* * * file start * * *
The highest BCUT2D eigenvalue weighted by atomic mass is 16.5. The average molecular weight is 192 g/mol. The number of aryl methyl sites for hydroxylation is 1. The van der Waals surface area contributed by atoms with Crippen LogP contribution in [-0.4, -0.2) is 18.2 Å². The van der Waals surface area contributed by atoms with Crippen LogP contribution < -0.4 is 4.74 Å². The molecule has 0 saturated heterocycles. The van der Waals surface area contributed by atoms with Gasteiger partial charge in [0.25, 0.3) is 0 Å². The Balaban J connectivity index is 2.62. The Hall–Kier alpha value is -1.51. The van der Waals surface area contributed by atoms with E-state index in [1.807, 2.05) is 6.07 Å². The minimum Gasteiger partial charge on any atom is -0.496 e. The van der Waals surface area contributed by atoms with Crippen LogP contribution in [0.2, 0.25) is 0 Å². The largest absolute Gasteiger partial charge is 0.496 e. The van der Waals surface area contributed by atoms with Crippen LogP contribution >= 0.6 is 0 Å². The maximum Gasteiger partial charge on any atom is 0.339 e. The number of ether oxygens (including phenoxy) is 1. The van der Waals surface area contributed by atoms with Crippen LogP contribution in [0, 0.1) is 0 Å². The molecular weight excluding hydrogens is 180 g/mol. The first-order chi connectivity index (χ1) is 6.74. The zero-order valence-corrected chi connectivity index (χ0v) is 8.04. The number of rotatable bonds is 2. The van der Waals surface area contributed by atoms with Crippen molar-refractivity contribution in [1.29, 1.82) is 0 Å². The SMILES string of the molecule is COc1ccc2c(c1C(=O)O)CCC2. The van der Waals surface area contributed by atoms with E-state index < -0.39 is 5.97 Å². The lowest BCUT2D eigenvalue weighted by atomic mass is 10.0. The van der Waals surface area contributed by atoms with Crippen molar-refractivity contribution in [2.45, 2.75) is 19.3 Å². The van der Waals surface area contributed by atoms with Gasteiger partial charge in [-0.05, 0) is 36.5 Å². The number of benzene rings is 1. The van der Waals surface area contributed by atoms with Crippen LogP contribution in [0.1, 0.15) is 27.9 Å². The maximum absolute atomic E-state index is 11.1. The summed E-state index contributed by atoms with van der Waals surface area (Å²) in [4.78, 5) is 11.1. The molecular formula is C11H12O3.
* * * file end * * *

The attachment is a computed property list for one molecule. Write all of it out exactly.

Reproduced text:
The highest BCUT2D eigenvalue weighted by atomic mass is 16.5. The average molecular weight is 192 g/mol. The number of aryl methyl sites for hydroxylation is 1. The van der Waals surface area contributed by atoms with Crippen LogP contribution in [-0.4, -0.2) is 18.2 Å². The van der Waals surface area contributed by atoms with Crippen LogP contribution < -0.4 is 4.74 Å². The molecule has 0 saturated heterocycles. The van der Waals surface area contributed by atoms with Gasteiger partial charge in [0.25, 0.3) is 0 Å². The Balaban J connectivity index is 2.62. The Hall–Kier alpha value is -1.51. The van der Waals surface area contributed by atoms with E-state index in [1.807, 2.05) is 6.07 Å². The minimum Gasteiger partial charge on any atom is -0.496 e. The van der Waals surface area contributed by atoms with Crippen LogP contribution in [0.2, 0.25) is 0 Å². The largest absolute Gasteiger partial charge is 0.496 e. The van der Waals surface area contributed by atoms with Crippen LogP contribution >= 0.6 is 0 Å². The maximum Gasteiger partial charge on any atom is 0.339 e. The number of ether oxygens (including phenoxy) is 1. The van der Waals surface area contributed by atoms with Crippen LogP contribution in [0, 0.1) is 0 Å². The molecular weight excluding hydrogens is 180 g/mol. The first-order chi connectivity index (χ1) is 6.74. The zero-order valence-corrected chi connectivity index (χ0v) is 8.04. The number of rotatable bonds is 2. The van der Waals surface area contributed by atoms with Crippen molar-refractivity contribution in [1.29, 1.82) is 0 Å². The SMILES string of the molecule is COc1ccc2c(c1C(=O)O)CCC2. The van der Waals surface area contributed by atoms with E-state index < -0.39 is 5.97 Å². The lowest BCUT2D eigenvalue weighted by atomic mass is 10.0. The van der Waals surface area contributed by atoms with Crippen molar-refractivity contribution in [2.45, 2.75) is 19.3 Å². The van der Waals surface area contributed by atoms with Gasteiger partial charge in [-0.05, 0) is 36.5 Å². The number of benzene rings is 1. The van der Waals surface area contributed by atoms with Crippen LogP contribution in [0.1, 0.15) is 27.9 Å². The maximum absolute atomic E-state index is 11.1. The summed E-state index contributed by atoms with van der Waals surface area (Å²) in [4.78, 5) is 11.1. The molecular formula is C11H12O3.